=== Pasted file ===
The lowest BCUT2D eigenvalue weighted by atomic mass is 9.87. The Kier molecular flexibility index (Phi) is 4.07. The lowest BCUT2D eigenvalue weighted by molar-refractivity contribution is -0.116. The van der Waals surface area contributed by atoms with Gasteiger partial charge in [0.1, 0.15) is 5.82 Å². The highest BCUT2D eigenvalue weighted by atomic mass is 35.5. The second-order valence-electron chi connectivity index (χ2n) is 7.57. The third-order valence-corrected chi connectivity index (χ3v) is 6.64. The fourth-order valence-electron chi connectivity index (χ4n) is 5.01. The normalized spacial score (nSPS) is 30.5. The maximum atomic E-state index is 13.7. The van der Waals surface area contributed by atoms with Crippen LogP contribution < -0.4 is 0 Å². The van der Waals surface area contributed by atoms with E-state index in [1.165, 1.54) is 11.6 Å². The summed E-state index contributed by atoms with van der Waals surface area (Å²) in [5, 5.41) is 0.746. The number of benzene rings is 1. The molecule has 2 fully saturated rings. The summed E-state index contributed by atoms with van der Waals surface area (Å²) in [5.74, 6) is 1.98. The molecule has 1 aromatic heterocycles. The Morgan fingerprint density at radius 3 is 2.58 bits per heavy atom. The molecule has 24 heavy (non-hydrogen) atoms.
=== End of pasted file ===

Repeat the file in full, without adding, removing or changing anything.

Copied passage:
The lowest BCUT2D eigenvalue weighted by atomic mass is 9.87. The Kier molecular flexibility index (Phi) is 4.07. The lowest BCUT2D eigenvalue weighted by molar-refractivity contribution is -0.116. The van der Waals surface area contributed by atoms with Gasteiger partial charge in [0.1, 0.15) is 5.82 Å². The highest BCUT2D eigenvalue weighted by atomic mass is 35.5. The second-order valence-electron chi connectivity index (χ2n) is 7.57. The third-order valence-corrected chi connectivity index (χ3v) is 6.64. The fourth-order valence-electron chi connectivity index (χ4n) is 5.01. The normalized spacial score (nSPS) is 30.5. The maximum atomic E-state index is 13.7. The van der Waals surface area contributed by atoms with Crippen LogP contribution < -0.4 is 0 Å². The van der Waals surface area contributed by atoms with E-state index in [1.165, 1.54) is 11.6 Å². The summed E-state index contributed by atoms with van der Waals surface area (Å²) in [5, 5.41) is 0.746. The number of benzene rings is 1. The molecule has 2 fully saturated rings. The summed E-state index contributed by atoms with van der Waals surface area (Å²) in [5.74, 6) is 1.98. The molecule has 1 aromatic heterocycles. The Morgan fingerprint density at radius 3 is 2.58 bits per heavy atom. The molecule has 24 heavy (non-hydrogen) atoms.